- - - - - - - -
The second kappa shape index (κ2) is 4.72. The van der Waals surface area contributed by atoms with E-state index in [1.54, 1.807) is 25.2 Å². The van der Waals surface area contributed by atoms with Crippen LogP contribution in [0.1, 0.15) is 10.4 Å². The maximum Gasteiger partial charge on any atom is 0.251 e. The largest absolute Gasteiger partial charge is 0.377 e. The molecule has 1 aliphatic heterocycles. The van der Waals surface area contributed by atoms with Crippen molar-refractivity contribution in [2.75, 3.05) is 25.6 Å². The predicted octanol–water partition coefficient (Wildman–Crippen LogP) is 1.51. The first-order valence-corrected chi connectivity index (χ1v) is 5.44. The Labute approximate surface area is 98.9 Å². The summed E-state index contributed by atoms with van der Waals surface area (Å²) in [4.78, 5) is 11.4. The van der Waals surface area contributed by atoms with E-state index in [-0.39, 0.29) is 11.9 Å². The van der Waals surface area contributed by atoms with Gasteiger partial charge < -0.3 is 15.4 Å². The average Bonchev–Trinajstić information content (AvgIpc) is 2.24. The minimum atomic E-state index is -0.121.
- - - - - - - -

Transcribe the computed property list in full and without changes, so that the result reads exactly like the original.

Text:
The second kappa shape index (κ2) is 4.72. The van der Waals surface area contributed by atoms with E-state index in [1.54, 1.807) is 25.2 Å². The van der Waals surface area contributed by atoms with Crippen LogP contribution in [0.1, 0.15) is 10.4 Å². The maximum Gasteiger partial charge on any atom is 0.251 e. The largest absolute Gasteiger partial charge is 0.377 e. The molecule has 1 aliphatic heterocycles. The van der Waals surface area contributed by atoms with Crippen molar-refractivity contribution in [2.75, 3.05) is 25.6 Å². The predicted octanol–water partition coefficient (Wildman–Crippen LogP) is 1.51. The first-order valence-corrected chi connectivity index (χ1v) is 5.44. The Labute approximate surface area is 98.9 Å². The summed E-state index contributed by atoms with van der Waals surface area (Å²) in [4.78, 5) is 11.4. The van der Waals surface area contributed by atoms with E-state index in [-0.39, 0.29) is 11.9 Å². The van der Waals surface area contributed by atoms with Gasteiger partial charge < -0.3 is 15.4 Å². The average Bonchev–Trinajstić information content (AvgIpc) is 2.24. The minimum atomic E-state index is -0.121.